In a guest post today, John M. Baworowsky writes about how students make their college decisions, and the effect that can have on their campus experience. Mr. Baworowsky, vice president for enrollment management at Dominican University of California, is one of several professionals writing occasional guest posts on Head Count this year.
Recently, I met with Emily, a college-bound high-school senior, to discuss her career interests and college choices. I am always delighted to have the opportunity to speak with high-school seniors because it allows me to better understand the motivations and interests of today’s students.
Emily had a sincere interest in becoming a marine biologist. As I asked questions, I learned that she had researched the field and knew which schools had the best programs.
This student mentioned that she had developed a short list of institutions around the country, and judging by her SAT score and grade-point average, it appeared she would be admitted to all of them.
However, her parents wanted her to stay within the state of California. In fact, they made it clear that financial support would be forthcoming only if she did so. Rather than finding the situation restrictive, this young woman was completely happy honoring their request and chose not to apply to any of the out-of-state colleges.
Her situation is not uncommon. Not long ago, during a national presentation on parents’ involvement in the college-selection process, I shared data from the National Survey of Student Engagement, which showed 75 percent of students frequently follow parental advice. Further, those students with so-called helicopter parents reported higher levels of engagement and greater satisfaction with the college experience. And in yet another survey, the Student Poll from the Art & Science Group and the College Board, 44 percent of students stated they wanted their parents to help decide which colleges they could afford.
Clearly this young woman wanted to balance her parents’ preferences with her own. I wondered if she would be settling for her second- or even third-choice institution, and the effect that might have on her satisfaction with the institution.
It led me to ponder a question: What are the implications of students’ attending an institution other than their first choice? The Cooperative Institutional Research Program reported in its 2011 survey that while 76 percent of first-time college students surveyed had been admitted to their first-choice institution, only 57.9 percent of those students enrolled there. That means 40 percent of students are going to a college that is not their first choice.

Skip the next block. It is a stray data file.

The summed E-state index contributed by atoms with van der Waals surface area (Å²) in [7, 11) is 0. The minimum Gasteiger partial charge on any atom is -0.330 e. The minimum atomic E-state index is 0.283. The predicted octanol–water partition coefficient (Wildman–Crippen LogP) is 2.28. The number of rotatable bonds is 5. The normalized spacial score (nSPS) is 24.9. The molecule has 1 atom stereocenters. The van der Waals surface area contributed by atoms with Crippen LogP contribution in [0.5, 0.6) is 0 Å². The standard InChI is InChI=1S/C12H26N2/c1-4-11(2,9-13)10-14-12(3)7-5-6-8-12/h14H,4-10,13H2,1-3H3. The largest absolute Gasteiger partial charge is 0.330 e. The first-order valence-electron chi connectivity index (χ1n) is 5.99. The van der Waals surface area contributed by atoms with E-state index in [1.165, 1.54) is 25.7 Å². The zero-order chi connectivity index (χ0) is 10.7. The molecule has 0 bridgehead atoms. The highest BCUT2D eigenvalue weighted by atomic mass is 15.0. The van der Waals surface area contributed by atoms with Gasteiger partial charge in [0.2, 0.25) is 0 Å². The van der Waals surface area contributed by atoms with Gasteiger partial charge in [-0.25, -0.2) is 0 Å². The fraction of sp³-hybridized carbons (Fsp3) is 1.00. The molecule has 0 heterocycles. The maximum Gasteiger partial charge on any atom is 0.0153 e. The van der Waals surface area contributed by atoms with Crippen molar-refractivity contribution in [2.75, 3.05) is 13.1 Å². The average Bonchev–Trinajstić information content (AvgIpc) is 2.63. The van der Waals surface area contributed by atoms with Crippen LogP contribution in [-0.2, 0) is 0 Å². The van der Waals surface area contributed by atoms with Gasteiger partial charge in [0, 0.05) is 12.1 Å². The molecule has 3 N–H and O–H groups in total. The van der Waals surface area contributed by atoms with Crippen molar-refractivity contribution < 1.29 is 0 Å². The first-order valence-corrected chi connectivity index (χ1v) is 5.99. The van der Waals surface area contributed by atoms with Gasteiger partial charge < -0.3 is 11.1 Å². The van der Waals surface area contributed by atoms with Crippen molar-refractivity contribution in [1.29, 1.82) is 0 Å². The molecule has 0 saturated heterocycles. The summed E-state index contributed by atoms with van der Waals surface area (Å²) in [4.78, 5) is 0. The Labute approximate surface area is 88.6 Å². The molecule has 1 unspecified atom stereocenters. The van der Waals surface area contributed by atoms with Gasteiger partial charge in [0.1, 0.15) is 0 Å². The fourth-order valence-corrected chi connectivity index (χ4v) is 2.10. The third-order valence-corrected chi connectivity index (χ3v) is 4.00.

If we know that many of our new students are not enrolled at their first choices, how do we exceed the expectations they bring to our campuses so that they are both successful and happy? Our campuswide student-success efforts might do well to view orientation and retention programming for new students through the lens of students who may still need to be “sold” on the value of attending our institution. I believe that if we present our university well, we can become those students’ first choice after they arrive.
Thinking back on my conversation with Emily, I could tell that this young woman was looking forward to everything college life had to offer. But make no mistake: She is going to college to gain the skills and credentials to become a marine biologist. I realized that her reason for attending college was consistent with her peers’. Almost 86 percent of students in the CIRP survey stated that getting a better job was very important in their college selection.
Given students’ focus on careers, we need to provide support to assist them on their path to employment as part of our student-success programming. Noel-Levitz’s 2012 Freshmen Attitudes Report says that more than 65 percent of first-year students attending a private four-year institution wanted help in selecting an education plan that would prepare them to get a good job. Yet when surveyed again at midyear, only 38 percent reported receiving that help.
It is critical, therefore, to involve our faculty and career-planning professionals early in the academic life of our students. Intentional conversations and programming leading to early career planning may result in increased student satisfaction and higher completion rates.
While all students would like to attend their first-choice colleges, the reality is that high-school seniors are balancing parental desires and their own career interests in making the decision. So it is our job to promote our institutions as a first choice—even after they arrive on our campuses.